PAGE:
Monday 14 September 2020






What is generally known as ‘The Ako Incident’ occurred in 1701 in Ako in Western Japan and ended in Tokyo some two years later.

                                           Ako is located southwest of Osaka and Kobe.

The story, which is legendary in Japan describes how a group of Ronin, or leaderless Samurai when their feudal Lord Asano Naganori was compelled to perform seppuku (ritual suicide) for assaulting a court official named Kira Yoshinaka took revenge. After waiting and planning for over a year the ronin avenged their master’s honour by killing Kirra, cutting off his head and displaying it in a bucket. They were then obliged to commit seppuku for their deeds. The 47 and Asano are buried in Sengakuji Temple in Tokyo and on December 14, each year a ceremony is held commemorating the event. Around Tokyo, including Sengakuji you will find various memorial to the 47. There is even a bucket (for any stray heads) and a washing area.

                                                          Asano's Grave In Sengauki

The Story in More Detail

In 1701, Asano Naganori a young Daimyo (or feudal lord of the Ako Domain), a small fiefdom in Western Honshu (just west of Kobe) and one other (Kamei) were ordered to arrange a reception for the envoys of Emperor Higashiyama at the Edo Castle (present day Imperial Palace in Tokyo). Asano and Kamei were to be given instructions in the necessary court etiquette by Kira Kozuke-no-Suke Yoshinaka, a powerful official in the hierarchy of Tokugawa Tsunayoshi’s shogunate. He allegedly became upset at Asano and Kamei, either because of the insufficient presents they offered him as a time-honoured compensation for his teachings or because they would not offer bribes that he wanted. Other sources say that Kira was rude and arrogant and he was corrupt, which offended Asano. Either way they did not get on and Asano may have not shown the appropriate respect to Kira. Whatever the reason significant offense was taken.

            Asano was relatively calm but Kamei was irate and was prepared to kill Kira but this was averted and his advisors appropriately (by providing Kira with a large bribe) and Kira then treated Kamei with normal respect but continued to treat Asano badly, calling him names and Asano could hold it in no longer. In the main grand corridor (Matsu no Oroka) connecting the meeting area with the residence of the Palace, Asano attacked Kira with a dagger, wounding him in the face with the first strike. Kira was not badly hurt but the attack on a shogunate official was a grave offence and the drawing of any weapon in the shogun’s residence a serious offence. He was accordingly ordered to kill himself by seppuku and his lands were to be confiscated and his family ruined. His retainers would also be leaderless and out of a job.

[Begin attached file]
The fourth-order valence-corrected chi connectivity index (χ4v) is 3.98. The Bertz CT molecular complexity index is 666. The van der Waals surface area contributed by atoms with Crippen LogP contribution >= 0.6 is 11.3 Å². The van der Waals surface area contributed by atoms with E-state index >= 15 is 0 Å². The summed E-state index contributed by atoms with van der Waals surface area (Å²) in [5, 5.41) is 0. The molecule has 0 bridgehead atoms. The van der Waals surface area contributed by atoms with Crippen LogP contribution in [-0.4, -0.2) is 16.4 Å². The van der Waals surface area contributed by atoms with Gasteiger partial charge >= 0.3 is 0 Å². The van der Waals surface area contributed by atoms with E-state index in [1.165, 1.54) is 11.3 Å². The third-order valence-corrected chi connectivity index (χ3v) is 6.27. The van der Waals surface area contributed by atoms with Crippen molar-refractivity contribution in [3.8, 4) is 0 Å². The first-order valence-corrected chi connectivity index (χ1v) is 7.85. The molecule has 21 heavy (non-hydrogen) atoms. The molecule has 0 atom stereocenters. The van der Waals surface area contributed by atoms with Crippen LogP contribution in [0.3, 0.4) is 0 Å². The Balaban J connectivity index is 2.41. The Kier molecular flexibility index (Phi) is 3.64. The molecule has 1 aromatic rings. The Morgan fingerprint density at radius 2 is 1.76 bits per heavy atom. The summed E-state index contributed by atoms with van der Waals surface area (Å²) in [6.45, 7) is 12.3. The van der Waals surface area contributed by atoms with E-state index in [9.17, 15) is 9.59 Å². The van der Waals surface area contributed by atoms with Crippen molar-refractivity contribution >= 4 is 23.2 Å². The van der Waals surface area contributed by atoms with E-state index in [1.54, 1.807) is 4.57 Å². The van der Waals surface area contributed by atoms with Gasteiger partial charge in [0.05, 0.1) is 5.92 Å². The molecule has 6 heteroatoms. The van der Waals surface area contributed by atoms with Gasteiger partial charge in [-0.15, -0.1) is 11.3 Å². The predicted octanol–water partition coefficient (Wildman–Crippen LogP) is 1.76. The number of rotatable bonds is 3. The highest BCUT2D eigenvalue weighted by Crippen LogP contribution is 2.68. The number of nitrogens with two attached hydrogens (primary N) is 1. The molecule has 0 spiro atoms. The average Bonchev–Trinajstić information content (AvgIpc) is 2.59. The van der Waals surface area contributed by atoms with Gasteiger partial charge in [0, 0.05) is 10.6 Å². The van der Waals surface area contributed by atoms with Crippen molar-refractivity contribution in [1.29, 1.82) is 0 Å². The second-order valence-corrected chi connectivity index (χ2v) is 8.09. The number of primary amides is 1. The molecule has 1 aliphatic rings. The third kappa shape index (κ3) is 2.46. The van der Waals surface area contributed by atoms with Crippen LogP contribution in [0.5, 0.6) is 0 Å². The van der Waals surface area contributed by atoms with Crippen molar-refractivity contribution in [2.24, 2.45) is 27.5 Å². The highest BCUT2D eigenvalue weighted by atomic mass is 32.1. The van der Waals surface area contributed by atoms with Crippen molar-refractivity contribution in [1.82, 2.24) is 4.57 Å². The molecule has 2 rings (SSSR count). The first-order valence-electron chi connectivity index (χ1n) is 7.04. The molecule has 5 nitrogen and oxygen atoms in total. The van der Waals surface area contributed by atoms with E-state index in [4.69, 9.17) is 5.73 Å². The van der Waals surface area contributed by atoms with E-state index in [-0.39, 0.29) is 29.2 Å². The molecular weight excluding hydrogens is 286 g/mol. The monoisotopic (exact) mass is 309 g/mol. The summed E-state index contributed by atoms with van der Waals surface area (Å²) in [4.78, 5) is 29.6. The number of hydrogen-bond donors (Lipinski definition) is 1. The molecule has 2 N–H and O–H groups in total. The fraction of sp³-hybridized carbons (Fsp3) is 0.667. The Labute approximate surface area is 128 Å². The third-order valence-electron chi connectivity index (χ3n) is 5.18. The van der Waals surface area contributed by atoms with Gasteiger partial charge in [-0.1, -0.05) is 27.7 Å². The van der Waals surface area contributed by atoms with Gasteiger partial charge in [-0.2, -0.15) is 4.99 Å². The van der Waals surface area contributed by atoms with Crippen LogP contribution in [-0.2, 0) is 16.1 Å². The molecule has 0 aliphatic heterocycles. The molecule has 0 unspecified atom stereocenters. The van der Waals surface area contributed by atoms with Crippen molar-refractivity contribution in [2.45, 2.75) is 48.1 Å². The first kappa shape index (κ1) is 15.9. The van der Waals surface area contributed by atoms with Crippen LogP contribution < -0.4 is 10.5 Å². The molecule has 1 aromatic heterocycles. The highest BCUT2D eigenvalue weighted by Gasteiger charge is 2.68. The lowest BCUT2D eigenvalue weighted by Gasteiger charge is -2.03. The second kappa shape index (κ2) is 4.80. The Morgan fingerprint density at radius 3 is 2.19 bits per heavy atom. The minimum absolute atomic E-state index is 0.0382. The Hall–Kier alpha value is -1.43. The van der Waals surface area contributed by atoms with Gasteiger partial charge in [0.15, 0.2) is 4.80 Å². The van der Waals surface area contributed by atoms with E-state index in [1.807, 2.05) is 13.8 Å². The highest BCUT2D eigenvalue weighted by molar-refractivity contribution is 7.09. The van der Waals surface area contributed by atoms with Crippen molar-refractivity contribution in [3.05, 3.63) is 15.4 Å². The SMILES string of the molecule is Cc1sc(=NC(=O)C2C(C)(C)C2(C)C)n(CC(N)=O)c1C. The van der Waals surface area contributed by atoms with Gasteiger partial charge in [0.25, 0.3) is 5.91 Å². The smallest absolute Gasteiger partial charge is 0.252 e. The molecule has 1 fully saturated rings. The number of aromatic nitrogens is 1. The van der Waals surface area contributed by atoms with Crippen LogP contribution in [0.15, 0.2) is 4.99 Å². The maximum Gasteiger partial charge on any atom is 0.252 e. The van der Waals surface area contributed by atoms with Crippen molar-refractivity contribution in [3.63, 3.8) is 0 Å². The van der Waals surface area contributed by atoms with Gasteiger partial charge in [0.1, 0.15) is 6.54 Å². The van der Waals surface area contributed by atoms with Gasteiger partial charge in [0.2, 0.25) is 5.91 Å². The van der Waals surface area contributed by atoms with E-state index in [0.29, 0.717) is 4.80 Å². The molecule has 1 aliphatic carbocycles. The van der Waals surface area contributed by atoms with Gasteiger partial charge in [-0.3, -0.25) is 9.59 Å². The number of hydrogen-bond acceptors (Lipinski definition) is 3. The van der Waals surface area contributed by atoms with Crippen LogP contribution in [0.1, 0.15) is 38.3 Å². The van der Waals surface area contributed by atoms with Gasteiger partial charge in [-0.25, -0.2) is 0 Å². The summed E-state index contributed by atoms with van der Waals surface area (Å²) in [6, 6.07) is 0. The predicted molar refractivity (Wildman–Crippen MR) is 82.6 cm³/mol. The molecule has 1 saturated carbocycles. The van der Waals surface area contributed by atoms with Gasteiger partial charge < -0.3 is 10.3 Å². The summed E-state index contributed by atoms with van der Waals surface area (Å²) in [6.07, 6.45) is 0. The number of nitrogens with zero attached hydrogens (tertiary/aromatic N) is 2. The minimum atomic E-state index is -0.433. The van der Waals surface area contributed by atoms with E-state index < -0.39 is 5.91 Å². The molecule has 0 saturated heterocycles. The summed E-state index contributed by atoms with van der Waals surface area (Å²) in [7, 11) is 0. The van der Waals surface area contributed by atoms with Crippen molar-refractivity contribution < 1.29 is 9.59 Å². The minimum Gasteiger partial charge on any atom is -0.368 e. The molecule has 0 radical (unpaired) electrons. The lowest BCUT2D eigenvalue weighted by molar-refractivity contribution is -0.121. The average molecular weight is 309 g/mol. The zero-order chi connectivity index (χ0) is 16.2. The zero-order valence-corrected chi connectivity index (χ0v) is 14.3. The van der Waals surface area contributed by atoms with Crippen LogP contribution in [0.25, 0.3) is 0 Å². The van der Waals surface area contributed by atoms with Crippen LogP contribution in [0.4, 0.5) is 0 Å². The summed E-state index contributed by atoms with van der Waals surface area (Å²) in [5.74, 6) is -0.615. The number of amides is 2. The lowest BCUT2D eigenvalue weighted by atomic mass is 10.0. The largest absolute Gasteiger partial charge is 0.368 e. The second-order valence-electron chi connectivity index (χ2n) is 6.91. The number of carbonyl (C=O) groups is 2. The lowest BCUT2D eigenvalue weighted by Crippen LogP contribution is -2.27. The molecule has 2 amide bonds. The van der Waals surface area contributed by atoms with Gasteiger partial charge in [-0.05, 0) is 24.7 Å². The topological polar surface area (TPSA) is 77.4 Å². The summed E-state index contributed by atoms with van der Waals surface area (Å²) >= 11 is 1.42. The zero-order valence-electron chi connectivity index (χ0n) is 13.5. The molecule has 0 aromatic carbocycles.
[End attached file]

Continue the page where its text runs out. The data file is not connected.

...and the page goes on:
The stone memorial

Edo Casstle In the East Garden of Imperial Palace a short walk from the Corridor

            Oishi Kuranosuke Yoshio, Asano’s head of staff who took over and moved the Asano family away and then surrended the castle to the government. Oishi and the forty-seven swore a secret oath to avenge their master by killing Kira although they knew the consequences.

Kira was well guarded, however, and his residence had been fortified to prevent just such an event. The Ronin saw that they would have to lull the suspicions of Kira and other shogunate authorities, so they dispersed and became tradesmen and monks. Kira still feared a trap and sent spies to watch Asano's former retainers. Oishi was either very smart or was the way he acted as he became a drunk, frequented brothels and did things uncharacteristic of a samurai, all of which was reported to Kira as Oishi had hoped as he was attempting to rid himself of spies. Kira was taken in. After a year and a half and thinking they were harmless he let down his guard  

                                                      Statue of Oishi in Sengakuji

The forty-seven, now back in Tokyo as workmen and merchants studied Kira’s house (one of them actually married the daughter of the builder of the 

house to get information). After two years on December 14, 1702 the ronin attacked the principal gate of Kira’s house in Edo.

Kira's House in Ryoguku

The site where Oishi and 16 others did their thing. 

Oishi’s part broke into the rear of the house, killing sixteen of Kira’s men and wounding 22. There was no sign of Kira. A new search identified a secret courtyard where two armed guards were found and killed. They then found Kira who refused to say who he was but the scar on his faced proved it was Kira. They then killed Kira and cut off his head. 

They arrived back in Sengakuji about ten kilometres on the other side of Tokyo and near Shinagawa as the sun rose where they washed and cleaned the head of Kira. The story spread quickly and everyone praised their action. They gave the head to the man in charge of the temple (the receipt for the head still exists at the temple), handed over all their money seeking a decent burial when they were gone. They then turned themselves in and they were broken up into four different groups. The Shogun ordered them to honourably commit seppuku rather than have them executed as criminals. Even though there 47 at the raid of Kira’s house only 46 committed seppuku on the 4th February 1703, the 47th returned from some mission and was pardoned probably because of his youth. The youngest of those that committed seppuku was only 16. The 47th ronin lived until he was 87 and was buried with his comrades at Sengakuji.

During the last visit to Tokyo we stayed at


It is a short walk to Sengakuji and even closer to the site where Oishi committeed Seppuku. See map.

In More Detail 

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